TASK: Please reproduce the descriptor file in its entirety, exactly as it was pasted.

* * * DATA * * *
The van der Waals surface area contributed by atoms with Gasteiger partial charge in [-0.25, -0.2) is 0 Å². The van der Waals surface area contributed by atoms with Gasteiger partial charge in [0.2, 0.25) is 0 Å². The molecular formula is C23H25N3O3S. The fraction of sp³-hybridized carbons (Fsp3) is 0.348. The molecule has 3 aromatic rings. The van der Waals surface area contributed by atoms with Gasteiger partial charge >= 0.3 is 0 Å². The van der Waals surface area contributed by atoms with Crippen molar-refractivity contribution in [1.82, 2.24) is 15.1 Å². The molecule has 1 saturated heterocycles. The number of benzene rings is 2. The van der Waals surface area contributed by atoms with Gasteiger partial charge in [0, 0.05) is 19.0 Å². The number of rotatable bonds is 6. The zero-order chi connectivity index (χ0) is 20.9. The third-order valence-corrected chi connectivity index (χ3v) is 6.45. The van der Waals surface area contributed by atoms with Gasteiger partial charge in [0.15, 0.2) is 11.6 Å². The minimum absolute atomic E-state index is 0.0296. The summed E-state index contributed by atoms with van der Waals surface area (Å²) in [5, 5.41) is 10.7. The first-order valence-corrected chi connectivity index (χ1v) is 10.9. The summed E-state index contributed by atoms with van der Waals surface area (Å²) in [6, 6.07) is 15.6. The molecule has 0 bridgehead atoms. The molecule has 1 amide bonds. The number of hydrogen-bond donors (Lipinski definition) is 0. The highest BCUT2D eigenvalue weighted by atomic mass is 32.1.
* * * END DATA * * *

The van der Waals surface area contributed by atoms with Gasteiger partial charge in [-0.25, -0.2) is 0 Å². The van der Waals surface area contributed by atoms with Gasteiger partial charge in [0.2, 0.25) is 0 Å². The molecular formula is C23H25N3O3S. The fraction of sp³-hybridized carbons (Fsp3) is 0.348. The molecule has 3 aromatic rings. The van der Waals surface area contributed by atoms with Gasteiger partial charge >= 0.3 is 0 Å². The van der Waals surface area contributed by atoms with Crippen molar-refractivity contribution in [1.82, 2.24) is 15.1 Å². The molecule has 1 saturated heterocycles. The number of benzene rings is 2. The van der Waals surface area contributed by atoms with Gasteiger partial charge in [0, 0.05) is 19.0 Å². The number of rotatable bonds is 6. The zero-order chi connectivity index (χ0) is 20.9. The third-order valence-corrected chi connectivity index (χ3v) is 6.45. The van der Waals surface area contributed by atoms with Gasteiger partial charge in [0.15, 0.2) is 11.6 Å². The minimum absolute atomic E-state index is 0.0296. The summed E-state index contributed by atoms with van der Waals surface area (Å²) in [5, 5.41) is 10.7. The first-order valence-corrected chi connectivity index (χ1v) is 10.9. The summed E-state index contributed by atoms with van der Waals surface area (Å²) in [6, 6.07) is 15.6. The molecule has 0 bridgehead atoms. The molecule has 1 amide bonds. The number of hydrogen-bond donors (Lipinski definition) is 0. The highest BCUT2D eigenvalue weighted by atomic mass is 32.1.